THIS is the time of the year when we think of holidays. To many railway enthusiasts the train journey is one of the most important parts of a holiday. There is a suggestion of romance in the sight of a great express waiting at the head of a holiday train. Some of the most famous trains in Great Britain carry the holiday crowds; among them is the famous “Cornish Riviera Express”.
Part 25 of Railway Wonders of the World, on sale next Friday, July 19, will contain a complete chapter on this famous train. The “Cornish Riviera Express” first ran in 1904, when it consisted of five light corridor coaches and a dining-
For many years the “Cornish Riviera Express” held the world’s record for the longest non-
I HAVE received many appreciative letters on the chapter on the railways of Germany and Holland which appeared in Parts 18 and 19. Next week I am devoting a further chapter to the latest railway developments in Germany. This will describe a remarkable rail-
Electricity has become a vital factor in modem rail transport. The great networks of suburban lines in the neighbourhoods of the world’s great cities are now nearly all electrically operated. Next week I shall include a chapter on the history of electric traction. The first experimental electric railway is said to have been invented by Thomas Davenport, a blacksmith, of Vermont, USA. In 1847, Professor Farmer was responsible for building an electric car carrying two passengers at Dover, New Hampshire. From that day many experiments were carried out in all parts of the globe, experiments in which rail and road cars were operated by means of electric storage batteries. But as we read in Part 19 of Railway Wonders of the World, the first successful electric railway in Great Britain was Volk’s, which we now regard as a pleasure line at Brighton. The development of electric traction is an outstanding example of how scientific progress on the railways has been made possible by the collective efforts of men working simultaneously all over the world. In this chapter, not only is the story of early electrical transport given, but also the fundamental principles that lie behind it. The chapter will be supplemented by some fascinating illustrations.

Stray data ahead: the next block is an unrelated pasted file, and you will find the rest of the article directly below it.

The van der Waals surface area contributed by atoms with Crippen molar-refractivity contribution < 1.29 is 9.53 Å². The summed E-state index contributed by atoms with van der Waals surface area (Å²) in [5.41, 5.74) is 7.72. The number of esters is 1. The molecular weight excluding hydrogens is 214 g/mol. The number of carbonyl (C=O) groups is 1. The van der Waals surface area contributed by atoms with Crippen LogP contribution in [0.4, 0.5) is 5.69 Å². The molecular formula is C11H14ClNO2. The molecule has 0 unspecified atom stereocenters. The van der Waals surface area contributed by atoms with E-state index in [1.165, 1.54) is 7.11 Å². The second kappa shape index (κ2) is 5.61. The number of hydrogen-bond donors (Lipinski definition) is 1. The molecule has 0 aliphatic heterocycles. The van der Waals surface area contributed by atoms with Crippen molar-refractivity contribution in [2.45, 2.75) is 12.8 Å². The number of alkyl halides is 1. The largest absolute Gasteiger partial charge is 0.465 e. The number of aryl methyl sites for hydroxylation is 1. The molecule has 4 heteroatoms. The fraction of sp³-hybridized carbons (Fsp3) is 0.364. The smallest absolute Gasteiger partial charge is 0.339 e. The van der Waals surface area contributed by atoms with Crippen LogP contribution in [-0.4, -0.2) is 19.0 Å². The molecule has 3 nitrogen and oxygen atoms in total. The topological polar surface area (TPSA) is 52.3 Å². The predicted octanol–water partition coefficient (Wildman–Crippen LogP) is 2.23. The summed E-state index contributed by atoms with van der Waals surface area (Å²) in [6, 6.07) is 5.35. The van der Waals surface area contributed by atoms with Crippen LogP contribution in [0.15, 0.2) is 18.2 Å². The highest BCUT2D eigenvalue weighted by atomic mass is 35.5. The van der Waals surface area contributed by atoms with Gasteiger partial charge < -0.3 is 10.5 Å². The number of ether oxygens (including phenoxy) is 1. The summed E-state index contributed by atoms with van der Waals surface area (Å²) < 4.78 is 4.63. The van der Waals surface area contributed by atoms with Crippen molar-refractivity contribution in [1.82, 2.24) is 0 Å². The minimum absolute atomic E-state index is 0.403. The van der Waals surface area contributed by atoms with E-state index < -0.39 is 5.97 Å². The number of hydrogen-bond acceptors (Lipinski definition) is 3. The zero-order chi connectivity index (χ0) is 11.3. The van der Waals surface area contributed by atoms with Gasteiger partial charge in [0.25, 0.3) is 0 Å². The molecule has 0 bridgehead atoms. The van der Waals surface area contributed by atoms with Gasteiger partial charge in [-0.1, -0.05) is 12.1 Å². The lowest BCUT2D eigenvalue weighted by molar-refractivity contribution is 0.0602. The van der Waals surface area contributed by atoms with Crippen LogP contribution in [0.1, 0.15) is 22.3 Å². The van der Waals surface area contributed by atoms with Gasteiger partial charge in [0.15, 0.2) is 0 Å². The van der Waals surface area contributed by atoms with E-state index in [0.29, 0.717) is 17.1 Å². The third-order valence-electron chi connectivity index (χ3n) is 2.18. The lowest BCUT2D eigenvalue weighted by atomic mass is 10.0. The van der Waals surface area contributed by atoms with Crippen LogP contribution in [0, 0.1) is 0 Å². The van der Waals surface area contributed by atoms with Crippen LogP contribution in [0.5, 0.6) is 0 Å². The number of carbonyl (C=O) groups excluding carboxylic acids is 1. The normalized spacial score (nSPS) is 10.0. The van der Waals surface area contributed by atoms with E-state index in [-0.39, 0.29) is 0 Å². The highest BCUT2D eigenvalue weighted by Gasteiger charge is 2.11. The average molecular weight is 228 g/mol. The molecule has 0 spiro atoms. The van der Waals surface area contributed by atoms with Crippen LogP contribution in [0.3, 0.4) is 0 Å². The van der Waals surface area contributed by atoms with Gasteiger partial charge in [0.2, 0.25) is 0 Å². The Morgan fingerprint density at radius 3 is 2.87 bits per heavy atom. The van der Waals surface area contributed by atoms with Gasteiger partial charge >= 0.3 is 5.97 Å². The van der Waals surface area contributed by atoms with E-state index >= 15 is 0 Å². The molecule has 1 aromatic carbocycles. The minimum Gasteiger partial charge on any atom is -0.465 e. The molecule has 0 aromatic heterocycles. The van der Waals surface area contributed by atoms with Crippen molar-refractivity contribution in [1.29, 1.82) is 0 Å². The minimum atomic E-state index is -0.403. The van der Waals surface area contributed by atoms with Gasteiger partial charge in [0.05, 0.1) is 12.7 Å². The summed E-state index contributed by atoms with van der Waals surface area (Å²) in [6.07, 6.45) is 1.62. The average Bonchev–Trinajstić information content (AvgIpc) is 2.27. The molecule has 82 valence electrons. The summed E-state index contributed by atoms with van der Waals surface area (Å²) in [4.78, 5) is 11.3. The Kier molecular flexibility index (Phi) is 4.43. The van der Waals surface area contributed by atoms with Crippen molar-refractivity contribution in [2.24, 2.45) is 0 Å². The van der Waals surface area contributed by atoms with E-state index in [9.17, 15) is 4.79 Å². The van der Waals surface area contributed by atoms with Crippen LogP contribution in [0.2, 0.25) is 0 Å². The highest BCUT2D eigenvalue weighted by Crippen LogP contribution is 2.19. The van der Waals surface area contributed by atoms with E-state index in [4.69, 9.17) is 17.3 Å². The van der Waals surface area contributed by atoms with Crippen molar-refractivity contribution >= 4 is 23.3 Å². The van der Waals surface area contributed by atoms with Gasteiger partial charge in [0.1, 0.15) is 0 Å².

CONTINUING our popular series, “Railways of the Empire”, we shall include next week a chapter on the railways in Nigeria and Sierra Leone. There are nearly 2,000 miles of line open in Nigeria, and the systems are under the Nigerian Government. At one time there were two areas under separate administration, with two railway bases at Lagos and Port Harcourt. To-
OUR cover this week shows the “Lord Nelson”, which is one of the most powerful of the Southern Railway’s locomotives. It has four cylinders, of 16½-
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